“Nothing is normal” and every day brings more meaning to this statement.

My family’s journey in navigating Governor Bullock’s stay-at-home directive started early, welcoming two of our children’s unexpected return from college. This surprise event synced up with an early layoff from work for both myself and my husband, resulting in a quarantine for a household of four.

Every day has brought more guidance for how to proceed with the stay-at-home model. It has slowly morphed our routines as we continue to search for unforeseen opportunities to preserve our sanity and help us find a new sense of purpose.

For us, the first order of business was setting up the house to allow each person both workspace and private territory. This involved turning extra bedrooms into office space and designating house rules that fit a multigenerational family. It’s a different environment than coming home for Christmas or spring break. With uncertain answers as to timelines, financials, and the impact of this virus on our family and friend’s health, there is an ongoing mood of stress and edginess that we are constantly wading through. Still, at the same time, there remains an urgent need to get on with business at large.

As a family, we are taking social distancing seriously and in light of Governor Bullock’s directives, we are again reviewing how this impacts our daily routines. Handling “essential” activities has been a changing landscape, with a few house rules in place that seem to be working at the moment. We’ve designated my husband as our agent of travel since he is by far the best at following the guidelines to the “T.” We’re trying to limit his ventures out to as few times as possible, keeping a running list of minimal essential needs.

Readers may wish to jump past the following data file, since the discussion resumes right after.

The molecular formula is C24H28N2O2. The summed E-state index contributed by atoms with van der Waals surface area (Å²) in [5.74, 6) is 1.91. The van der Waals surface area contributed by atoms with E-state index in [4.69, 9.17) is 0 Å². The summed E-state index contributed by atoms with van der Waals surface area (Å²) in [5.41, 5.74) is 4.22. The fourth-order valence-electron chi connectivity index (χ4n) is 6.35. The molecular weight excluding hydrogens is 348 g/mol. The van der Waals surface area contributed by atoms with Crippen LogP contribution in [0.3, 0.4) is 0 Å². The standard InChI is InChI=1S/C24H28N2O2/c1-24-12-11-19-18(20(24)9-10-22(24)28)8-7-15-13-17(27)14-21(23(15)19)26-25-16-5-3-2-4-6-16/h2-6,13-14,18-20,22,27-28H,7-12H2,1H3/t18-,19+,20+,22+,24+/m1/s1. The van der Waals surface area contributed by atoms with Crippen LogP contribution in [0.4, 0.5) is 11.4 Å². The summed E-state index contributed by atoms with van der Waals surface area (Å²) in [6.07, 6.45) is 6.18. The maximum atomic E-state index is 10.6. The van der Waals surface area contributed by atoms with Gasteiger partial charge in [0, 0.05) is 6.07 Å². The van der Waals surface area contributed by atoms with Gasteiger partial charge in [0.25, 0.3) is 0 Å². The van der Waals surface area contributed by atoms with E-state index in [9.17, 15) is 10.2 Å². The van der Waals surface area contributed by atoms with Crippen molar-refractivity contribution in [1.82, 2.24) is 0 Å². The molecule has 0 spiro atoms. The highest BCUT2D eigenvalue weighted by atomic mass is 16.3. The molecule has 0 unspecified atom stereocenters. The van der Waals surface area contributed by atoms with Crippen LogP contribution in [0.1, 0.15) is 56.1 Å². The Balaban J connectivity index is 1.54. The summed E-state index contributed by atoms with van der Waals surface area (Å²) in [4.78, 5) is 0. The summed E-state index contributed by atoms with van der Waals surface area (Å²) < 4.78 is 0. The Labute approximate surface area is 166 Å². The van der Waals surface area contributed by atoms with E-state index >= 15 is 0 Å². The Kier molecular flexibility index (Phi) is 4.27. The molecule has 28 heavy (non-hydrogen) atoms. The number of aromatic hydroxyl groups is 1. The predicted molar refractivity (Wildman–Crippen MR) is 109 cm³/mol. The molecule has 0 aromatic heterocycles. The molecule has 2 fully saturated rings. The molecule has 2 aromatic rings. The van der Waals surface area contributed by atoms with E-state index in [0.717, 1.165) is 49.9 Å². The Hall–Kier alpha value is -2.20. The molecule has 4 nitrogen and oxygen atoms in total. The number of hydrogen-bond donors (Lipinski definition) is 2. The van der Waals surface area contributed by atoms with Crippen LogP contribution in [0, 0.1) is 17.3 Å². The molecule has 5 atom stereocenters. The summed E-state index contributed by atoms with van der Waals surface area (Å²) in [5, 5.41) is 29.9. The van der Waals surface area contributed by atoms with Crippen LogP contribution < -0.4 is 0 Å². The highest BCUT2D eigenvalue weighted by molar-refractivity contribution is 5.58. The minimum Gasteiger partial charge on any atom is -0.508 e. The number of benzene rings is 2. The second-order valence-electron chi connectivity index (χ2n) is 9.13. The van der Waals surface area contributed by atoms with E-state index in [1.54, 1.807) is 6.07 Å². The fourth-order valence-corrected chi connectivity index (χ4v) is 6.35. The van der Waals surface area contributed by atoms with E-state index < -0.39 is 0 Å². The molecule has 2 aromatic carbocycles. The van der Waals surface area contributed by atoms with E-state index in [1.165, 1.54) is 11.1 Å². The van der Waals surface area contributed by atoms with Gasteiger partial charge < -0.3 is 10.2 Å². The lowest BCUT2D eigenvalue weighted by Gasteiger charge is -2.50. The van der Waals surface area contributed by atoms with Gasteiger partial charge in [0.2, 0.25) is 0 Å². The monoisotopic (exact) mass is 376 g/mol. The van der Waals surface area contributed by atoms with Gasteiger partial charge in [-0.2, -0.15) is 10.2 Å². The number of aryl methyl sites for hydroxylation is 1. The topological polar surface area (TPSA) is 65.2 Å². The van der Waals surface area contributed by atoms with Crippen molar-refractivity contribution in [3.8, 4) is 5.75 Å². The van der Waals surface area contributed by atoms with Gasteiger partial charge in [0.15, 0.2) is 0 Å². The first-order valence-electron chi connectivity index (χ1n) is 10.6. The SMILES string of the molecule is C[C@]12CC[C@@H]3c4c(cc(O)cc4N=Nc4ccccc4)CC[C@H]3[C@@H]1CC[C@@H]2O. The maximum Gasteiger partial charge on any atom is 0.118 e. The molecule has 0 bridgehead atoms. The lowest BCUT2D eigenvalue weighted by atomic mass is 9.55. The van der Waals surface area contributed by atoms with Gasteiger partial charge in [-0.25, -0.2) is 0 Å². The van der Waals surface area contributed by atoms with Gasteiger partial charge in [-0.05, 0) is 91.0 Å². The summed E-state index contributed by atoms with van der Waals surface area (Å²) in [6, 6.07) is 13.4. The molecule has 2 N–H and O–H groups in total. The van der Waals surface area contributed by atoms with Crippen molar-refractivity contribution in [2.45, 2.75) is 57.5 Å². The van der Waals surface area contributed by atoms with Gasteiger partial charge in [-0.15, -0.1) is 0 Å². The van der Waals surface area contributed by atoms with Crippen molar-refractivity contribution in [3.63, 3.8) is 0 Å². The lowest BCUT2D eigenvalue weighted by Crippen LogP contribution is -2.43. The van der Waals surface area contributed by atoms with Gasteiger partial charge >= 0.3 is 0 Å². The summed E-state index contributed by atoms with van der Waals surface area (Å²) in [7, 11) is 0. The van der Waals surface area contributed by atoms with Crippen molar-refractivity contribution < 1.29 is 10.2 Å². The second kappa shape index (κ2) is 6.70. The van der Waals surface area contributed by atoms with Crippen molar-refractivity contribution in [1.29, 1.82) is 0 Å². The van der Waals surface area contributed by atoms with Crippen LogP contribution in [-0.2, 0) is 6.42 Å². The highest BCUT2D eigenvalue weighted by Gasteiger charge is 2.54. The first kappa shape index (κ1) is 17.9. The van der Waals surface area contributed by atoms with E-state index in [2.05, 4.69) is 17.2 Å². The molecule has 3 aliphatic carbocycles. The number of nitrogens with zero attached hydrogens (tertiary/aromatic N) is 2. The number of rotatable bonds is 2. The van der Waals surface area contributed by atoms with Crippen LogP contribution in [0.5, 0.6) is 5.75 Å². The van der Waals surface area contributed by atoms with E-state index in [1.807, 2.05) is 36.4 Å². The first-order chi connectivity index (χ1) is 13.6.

The CDC recently offered these following recommendations for shopping safely:

  • Minimize your trips to the store or pharmacy
  • Wash your hands before and after going out in public
  • Don’t touch your face
  • The CDC now recommends wearing a cloth face covering in public settings where other social distancing measures are difficult to maintain such as the grocery stores and pharmacies.

In fighting the slippery slope of stress and mental health, we are being vigilant in our daily efforts to make sure that everyone is getting adequate exercise, healthy meals, and sleep. Like many Bozeman outdoor enthusiasts, our lifeline to sanity relies on our daily outings and we are thankful for nature’s amenities that Bozeman provides. In an effort to be extra observant in following the six-foot social distancing rule, we are rotating the family outdoor ventures limiting to two exercisers so as not to be confused as a group as well as trying to push out to less utilized trails. Fingers crossed that others will continue to observe these rules and we can look forward to filling our souls and lungs with fresh mountain air.

With social distancing inducing a crisis of loneliness, we are turning to online platforms not only for work, but also to engage socially with each other. Setting up daily communication and check-ins with family members has helped us feel connected. As our college student “roommates” are streaming movies online with their friends, video conferencing parties have helped me stay in the loop with my friends and co-workers.

We are beyond grateful that we are safe at home and waiting this out. With great concern for our friends in healthcare, law enforcement, and other fields on the frontline of this crisis, let’s resist the urge of frustration in our powerlessness to help, because we are helping. The most important thing that any of us can and should do right now is stay home and stay well, even if it seems a bit pale in comparison. It’s time to choose what is right over what is easy, what is uncomfortable over satisfying, and embrace our new normal with integrity and courage.

Maury Wiegand has been a personal trainer and wellness educator in Bozeman for the past 25 years.